9, Funchal

Funchal, nestled on the sun-drenched southern coastline of Portugal's exotic Madeira Island, beckons travelers with its scintillating blend of natural beauty, cultural wealth, and easy-going Mediterranean charm. Renowned for its terraced landscapes, stunningly beautiful gardens like Monte Palace Tropical Garden and the Madeira Botanical Gardens, Funchal is a horticulturalist's dream. The city effortlessly merges historic, centuries-old structures, exemplified by its captivating Se Cathedral, with modern elements such as the CR7 Museum dedicated to Portugal's football legend - Cristiano Ronaldo, who was born here. Funchal is also famous for its fruits and vegetables market, Mercado dos Lavradores, and its traditional New Year's Eve fireworks display, regarded as one of the world's most extraordinary. In a nutshell, Funchal is the perfect cocktail of relaxing beach life, invigorating mountain hikes, and vibrant city culture – there is something for every travel enthusiast.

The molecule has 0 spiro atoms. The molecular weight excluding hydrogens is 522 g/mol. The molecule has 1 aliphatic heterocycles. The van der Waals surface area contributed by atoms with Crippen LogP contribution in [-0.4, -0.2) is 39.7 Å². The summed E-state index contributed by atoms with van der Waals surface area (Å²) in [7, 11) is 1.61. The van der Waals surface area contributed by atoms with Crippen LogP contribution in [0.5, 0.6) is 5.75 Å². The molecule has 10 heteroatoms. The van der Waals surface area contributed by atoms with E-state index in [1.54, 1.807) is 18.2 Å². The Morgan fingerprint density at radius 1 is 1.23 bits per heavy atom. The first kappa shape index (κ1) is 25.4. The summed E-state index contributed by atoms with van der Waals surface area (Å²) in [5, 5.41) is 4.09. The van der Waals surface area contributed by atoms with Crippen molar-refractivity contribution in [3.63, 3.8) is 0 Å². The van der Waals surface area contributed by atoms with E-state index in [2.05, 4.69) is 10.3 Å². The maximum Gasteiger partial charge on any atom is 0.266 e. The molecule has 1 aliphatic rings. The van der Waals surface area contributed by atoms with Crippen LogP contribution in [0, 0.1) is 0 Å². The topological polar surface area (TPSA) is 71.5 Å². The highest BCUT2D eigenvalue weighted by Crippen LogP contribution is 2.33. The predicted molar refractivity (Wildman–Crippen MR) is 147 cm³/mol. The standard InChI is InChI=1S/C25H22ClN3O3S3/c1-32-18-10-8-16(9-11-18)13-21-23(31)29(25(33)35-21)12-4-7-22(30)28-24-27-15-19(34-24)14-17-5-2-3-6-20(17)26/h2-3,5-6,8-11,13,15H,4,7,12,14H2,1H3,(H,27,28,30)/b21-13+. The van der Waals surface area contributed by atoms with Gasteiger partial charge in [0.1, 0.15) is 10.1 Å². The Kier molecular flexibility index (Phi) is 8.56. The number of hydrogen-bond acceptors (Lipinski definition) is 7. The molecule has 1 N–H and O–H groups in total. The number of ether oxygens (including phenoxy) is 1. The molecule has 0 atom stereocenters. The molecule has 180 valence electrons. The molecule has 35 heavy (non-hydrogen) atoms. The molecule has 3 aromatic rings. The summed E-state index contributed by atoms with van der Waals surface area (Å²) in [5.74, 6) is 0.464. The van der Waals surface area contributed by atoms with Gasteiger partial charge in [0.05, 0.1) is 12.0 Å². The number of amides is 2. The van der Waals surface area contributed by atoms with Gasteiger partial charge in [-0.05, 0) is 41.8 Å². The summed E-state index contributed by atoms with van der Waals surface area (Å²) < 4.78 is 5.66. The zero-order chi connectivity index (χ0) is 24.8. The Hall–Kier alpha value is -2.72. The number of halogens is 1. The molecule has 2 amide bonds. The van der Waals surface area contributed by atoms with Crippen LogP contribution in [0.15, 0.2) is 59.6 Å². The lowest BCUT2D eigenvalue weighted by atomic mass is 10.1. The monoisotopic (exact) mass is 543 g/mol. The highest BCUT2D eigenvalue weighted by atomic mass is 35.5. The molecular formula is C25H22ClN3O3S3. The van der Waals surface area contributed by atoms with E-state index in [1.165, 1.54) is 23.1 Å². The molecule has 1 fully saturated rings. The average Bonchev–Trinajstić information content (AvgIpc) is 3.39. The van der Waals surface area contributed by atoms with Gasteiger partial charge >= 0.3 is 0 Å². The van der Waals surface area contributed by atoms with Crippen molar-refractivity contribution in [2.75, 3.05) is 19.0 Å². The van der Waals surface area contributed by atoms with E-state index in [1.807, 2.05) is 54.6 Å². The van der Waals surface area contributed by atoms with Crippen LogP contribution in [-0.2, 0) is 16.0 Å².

10, Aveiro

Situated on the west coast of Portugal, Aveiro is known as the Venice of Portugal, presenting a delightful maze of canals, charming color-painted houses, and captivating Art Nouveau architecture. Often overlooked by travelers, this charming maritime city is renowned for its historical seaport, abundance of salt pans, and its magnificent collection of religious sites such as the Aveiro Cathedral. Aveiro's waterways, adorned with traditional Moliceiro gondola-like boats, are a tribute to the city's prosperous fishing past. Also famous for its sweet delicacy called "ovos moles", Aveiro offers a unique blend of historical allure and culinary excellence that leaves visitors enchanted.


11, Loule